I suppose it would be natural for anyone going through a really difficult trial to wonder why it’s happening and to think about others who have gone through similar situations. These thoughts bring me to part 2 of my post from last week- to try and put into words some ideas about faith and suffering. I just need to preface this by saying that it is very rudimentary, but it’s therapeutic for me to write it. Besides, questioning/wondering is healthy in developing your own sense of purpose… right.
So why. Why does cancer even exist? Why is this so hard? Why do humans go through tragedy and suffering. These are big questions with bigger answers that I’m not going to be able to answer. But I’ve had a glimpse into this in a way lately that I haven’t had before. In simplest form- after time spent in suffering (on any level), you gain a better appreciation for the good things in life. Your perspective shifts. What used to seem mundane or unremarkable now brings deep joy and appreciation. These aren’t new, huge events around you. They are things around that might have been there all along, but in our fast-paced, technology-filled day-to-day it’s so easy to overlook them. That’s how it’s been with my experience through cancer, and I’m guessing with many other hardships that people go through. I don’t know if it’s the reason we go through them, but it is a benefit of going through them. I’ve never been so appreciative of sunshine, and short walks outside, of sitting with my eyes closed listening to birds, the delicious smells of food (that I couldn’t eat), warm hoodies, energy to get up the steps, flowers, the sound of rainstorms, warm baths, fluffy clouds viewed through a skylight, sitting by loved ones without saying a word, children giggling, wind on my scalp, hugs… lots of great hugs. I am so appreciative of these things lately. And I pray that I don’t lose this perspective of the simple beauty around me even as I come out of (and hopefully far from) this difficult experience.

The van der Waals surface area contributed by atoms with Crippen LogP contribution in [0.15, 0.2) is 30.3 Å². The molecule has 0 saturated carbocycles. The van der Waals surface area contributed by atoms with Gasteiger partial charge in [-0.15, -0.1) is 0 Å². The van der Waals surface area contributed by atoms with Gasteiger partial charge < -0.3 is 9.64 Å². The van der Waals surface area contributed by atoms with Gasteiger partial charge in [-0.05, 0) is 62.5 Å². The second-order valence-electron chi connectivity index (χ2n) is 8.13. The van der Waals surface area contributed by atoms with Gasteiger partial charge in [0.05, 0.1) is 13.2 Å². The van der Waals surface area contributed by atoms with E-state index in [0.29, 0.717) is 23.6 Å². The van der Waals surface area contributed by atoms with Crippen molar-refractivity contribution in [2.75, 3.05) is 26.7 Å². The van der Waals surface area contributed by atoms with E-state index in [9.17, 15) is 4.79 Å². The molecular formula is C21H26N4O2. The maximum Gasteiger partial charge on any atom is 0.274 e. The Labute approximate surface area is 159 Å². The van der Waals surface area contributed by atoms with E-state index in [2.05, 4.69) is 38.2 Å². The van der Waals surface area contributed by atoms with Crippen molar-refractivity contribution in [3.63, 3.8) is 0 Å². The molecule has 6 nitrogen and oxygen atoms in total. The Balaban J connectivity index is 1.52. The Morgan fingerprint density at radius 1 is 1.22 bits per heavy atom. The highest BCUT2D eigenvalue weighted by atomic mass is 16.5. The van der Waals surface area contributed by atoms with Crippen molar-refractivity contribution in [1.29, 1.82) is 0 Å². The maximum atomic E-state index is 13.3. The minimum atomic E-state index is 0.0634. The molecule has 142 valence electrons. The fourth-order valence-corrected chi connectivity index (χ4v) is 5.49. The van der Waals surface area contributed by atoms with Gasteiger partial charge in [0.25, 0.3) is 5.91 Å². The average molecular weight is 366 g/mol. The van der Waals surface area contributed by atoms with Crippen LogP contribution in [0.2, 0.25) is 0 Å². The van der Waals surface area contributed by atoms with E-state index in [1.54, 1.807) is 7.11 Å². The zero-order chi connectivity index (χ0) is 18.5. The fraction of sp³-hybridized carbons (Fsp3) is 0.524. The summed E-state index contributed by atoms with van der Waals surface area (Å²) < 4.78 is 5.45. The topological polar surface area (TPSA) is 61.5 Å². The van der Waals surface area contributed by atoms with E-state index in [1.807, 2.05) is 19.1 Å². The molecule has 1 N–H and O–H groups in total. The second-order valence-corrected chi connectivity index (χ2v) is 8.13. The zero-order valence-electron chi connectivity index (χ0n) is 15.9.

Here’s the best analogy I can think of: Your bathroom light. it’s an average light that functions fine when you flip the switch on. For the most part, you probably don’t think twice about it. But it’s a different story in the middle of the night. You wake in the middle of the night and need to use the bathroom. After extended time in the dark, you fumble down the hall and reach to turn that switch on (just like you did earlier that day). But now the sensory experience of the light can be overwhelming. It’s the same light and wattage that your eyes perceived during the day. But when you’ve been in the dark for so long, that same light seems so much brighter. We suddenly have a shift in perspective that makes the light seem brighter… the light doesn’t change, but we do. Our suffering is the time in the dark. And after experiencing it, even a small amount of light seems so bright to us. So I encourage everyone this week to “look for the overlooked”- find those things that have potential to be bright lights. They may seem dim now because you’re not in the dark… but hopefully you can appreciate them anyway.
One other thought about suffering: I remember a quote from a show that said “someday this pain will be useful to you”. I believe that my pain has already been useful because of how it’s changed my perspective. But also in that it will allow me to help the next person- the next friend in need or person to get a cancer diagnosis. The next person who I may become close with because we can relate to each other through similar suffering. Some of my greatest comfort since January has been words of encouragement from other survivors. I hope I can be a source of comfort to others moving forward. Because maybe now, that is part of my purpose. Unexpected and undesired- but if I can bless someone in a fraction of the way I’ve been blessed through this, as a person more refined by this fire, then I’m all in. (see that… I even tied in a little Cleveland Cavaliers humor for you all.)